Both task force groups completed their assessments and shared their recommendations earlier this year. Many of the recommendations offered are now being implemented, and include the following: 

  • The Good Samaritan Policy for Recognized Student Organizations has been implemented. All SDSU student organizations are encouraged to report concerns about health and safety and to also seek timely assistance from appropriate emergency personnel and SDSU staff. Students and student organizations will not be penalized for making reports or seeking support. 
  • A Hazing Prevention Task Force to combat hazing has been established at the recommendation of task force members, and members have had their first meeting this fall. Students, faculty, staff and organization community advisors will be appointed to serve as task force members. During the ongoing pandemic, all social fraternities and sororities are required to provide formal acknowledgement of anti-hazing policies. This policy will remain in place after public health orders restricting gatherings are lifted. 
  • All Interfraternity Council-member organizations are expected to participate in the SDSU-hosted New Member Education Symposiums and enhanced accreditation program expectations, which will be strengthened with a greater emphasis on risk management, new member education and community wellness.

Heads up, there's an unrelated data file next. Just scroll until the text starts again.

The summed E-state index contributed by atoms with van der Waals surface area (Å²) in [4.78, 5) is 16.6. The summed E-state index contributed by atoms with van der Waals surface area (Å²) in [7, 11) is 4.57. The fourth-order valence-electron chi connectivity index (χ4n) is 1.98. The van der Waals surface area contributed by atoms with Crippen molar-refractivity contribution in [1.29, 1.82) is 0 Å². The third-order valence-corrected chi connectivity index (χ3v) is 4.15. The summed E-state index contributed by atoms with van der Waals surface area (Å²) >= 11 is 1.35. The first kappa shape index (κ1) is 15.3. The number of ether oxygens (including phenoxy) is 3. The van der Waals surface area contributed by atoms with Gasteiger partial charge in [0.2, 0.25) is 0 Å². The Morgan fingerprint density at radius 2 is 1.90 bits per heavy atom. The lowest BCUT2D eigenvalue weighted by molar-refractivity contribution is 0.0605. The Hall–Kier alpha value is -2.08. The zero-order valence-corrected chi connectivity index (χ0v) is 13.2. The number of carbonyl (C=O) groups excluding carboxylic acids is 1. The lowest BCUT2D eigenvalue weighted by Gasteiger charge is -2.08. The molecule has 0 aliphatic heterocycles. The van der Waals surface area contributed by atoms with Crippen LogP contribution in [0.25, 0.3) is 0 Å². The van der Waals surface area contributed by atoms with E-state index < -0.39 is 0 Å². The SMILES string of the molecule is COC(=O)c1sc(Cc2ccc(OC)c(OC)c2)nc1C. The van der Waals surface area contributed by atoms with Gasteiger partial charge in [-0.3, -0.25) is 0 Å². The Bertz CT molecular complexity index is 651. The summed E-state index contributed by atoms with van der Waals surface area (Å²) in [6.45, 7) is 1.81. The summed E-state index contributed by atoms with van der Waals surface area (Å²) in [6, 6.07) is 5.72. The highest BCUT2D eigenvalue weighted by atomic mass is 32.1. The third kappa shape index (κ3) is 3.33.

It is important to emphasize that while these actions have been taken in the last year, SDSU has a decades-long history of actively and proactively addressing student health and well-being. 

A more comprehensive timeline dating back to the early 2000s is available on the Presidential Task Force Groups site.”

The lawsuit alleges that the SDSU knew about hazing violations, drug and alcohol violations, and allegations of sexual assault involving Phi Gamma Delta as far back as 2013. 

On August 13, 2020, SDSU’s chapter of Phi Gamma Delta was expelled from campus until 2030. 

SDSU has a reputation for turning the other way when it comes to fraternity misconduct. In 2018, a Daily Aztec investigation found that the university kept information about six-years worth of violations by  Phi Kappa Theta from the public.

A recent investigation by The San Diego Union-Tribune found that 40% of Greek organizations at SDSU were under investigation between 2014 and 2019. 

In a claim form filed with the CSU, lawyers for the Hernandez family wrote that “SDSU and its agents have continued to misinform the public, their students and their students’ parents” about potential risks and dangers the university has been aware of. The claim also details alleged repeat violations by SDSU of the California Public Records Act and Freedom of Information Act. 

“SDSU and its agents have a choice to make,” the claim form states. “They can act like an institute of higher education and lookout for the best interests of their students and their families, or they can act like a corrupt business and place higher profits above the law and safe practices.”

The Hernandez family demanded a jury trial and is seeking an unspecified amount in damages.

Jadyn Brandt and Katelynn Robinson contributed reporting to this story.